Technology – What Is The Next Thing It Will Kill?
How Our World Is Changing
This morning, in the business section of my thinning local newspaper, I was reading about an start-up that is creating a app for our local bus service. Basically, people could order their bus passes – daily or monthly – through their smartphones. The process is more efficient, less costly for the bus provider and less of a hassle for the riders. A win for everyone.
A couple of months ago, my husband and I visited an open house. The home was built in the 50′s. There was a small table in the hall way with an old black Ma Bell telephone. I picked up the receiver. It was heavy. A lot heavier than the cell phone sloshing around in my pocket.
Yesterday, I saw a bunch of Rand & McNally maps in an office supply store. I couldn’t recall the last time I needed a “paper” map. With Google, Siri and Garmin was there a need for a paper map? Yes, they could be beautiful, but if marketing is about filling a need, then is there a ‘real need’ for a Rand & McNally map?
I thought it would be nice to visit my favorite book store, the one with the great coffee, but it closed six months ago. It was Borders. I haven’t found a good replacement.
While doing some spring cleaning this year, I tossed all of our Yellow Page directories. Not just the six new directories delivered to our porch, but the three worn versions in our kitchen drawer. We hadn’t used them in years.
On my to do list is to check out Professor Michael Sandel‘s online course called ‘Justice’. It is free from Harvard, along with 499 other courses.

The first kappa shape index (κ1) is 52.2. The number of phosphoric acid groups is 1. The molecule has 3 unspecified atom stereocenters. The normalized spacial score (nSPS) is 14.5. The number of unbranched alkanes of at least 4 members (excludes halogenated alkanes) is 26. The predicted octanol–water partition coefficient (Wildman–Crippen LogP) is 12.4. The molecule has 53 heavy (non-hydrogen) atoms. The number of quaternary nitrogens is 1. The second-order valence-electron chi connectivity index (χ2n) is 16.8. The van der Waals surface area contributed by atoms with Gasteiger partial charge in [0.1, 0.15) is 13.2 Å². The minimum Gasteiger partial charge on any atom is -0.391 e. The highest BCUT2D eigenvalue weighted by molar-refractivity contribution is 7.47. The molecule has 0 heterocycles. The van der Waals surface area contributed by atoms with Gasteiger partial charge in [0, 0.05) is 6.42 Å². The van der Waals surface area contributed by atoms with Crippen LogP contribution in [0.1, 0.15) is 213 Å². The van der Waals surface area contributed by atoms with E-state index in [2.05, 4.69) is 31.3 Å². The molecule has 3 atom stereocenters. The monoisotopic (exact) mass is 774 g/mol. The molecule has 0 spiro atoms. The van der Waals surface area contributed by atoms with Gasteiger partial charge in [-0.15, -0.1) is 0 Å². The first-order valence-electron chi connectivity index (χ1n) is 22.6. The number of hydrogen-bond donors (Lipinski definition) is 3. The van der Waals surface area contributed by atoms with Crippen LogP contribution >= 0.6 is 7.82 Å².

Last night I was re-reading Michael Lewis’ book, Next, about Danny Hillis and Bill Joy – two techno-elites – who paved the path we are now on. In this particular chapter, Lewis describes how these industry leaders had begun to question where all of these technology would lead us. They were asking this question in 1999, thirteen years ago. I don’t know that either have discovered an answer.
It is easy to get juiced up by the cool gadgets technology has brought us. I also love all of the marketing data or new online marketing techniques that technology continues to facilitate.
But one thing is very clear. Our everyday world has and is changing significantly. Not just a little bit, but a lot.
I don’t want to stop time or hang on to old technology or old marketing approaches. But I worry. I worry about the little ma and pa shops that make-up my community and yours. My individual efforts to buy local and to do what I can to support these little business owners isn’t enough. I know that. So do the business owners.
While I try to encourage local business owners to update their marketing ways and to consider online applications, I am but one. Some listen. Most are tired and weary of the struggle.
I also know that with each new commercial vacancy, it will be more difficult to find a new tenant. Fewer young business owners will want a brick and mortar presence when they can market their products and services online for a fraction of what it would cost to operate in our community.
I wonder what will happen to all of the shopping mall space, all of the strip centers. Who will want or need this space? What will my community look like in 5, 10 or 20 years down the road? What will your community look like?
I don’t have the answers, but hope someone is seriously pondering these questions and will create some solutions.
What things have you noticed dying off as a result of technology? Which do you miss? What solutions do you think we should consider?
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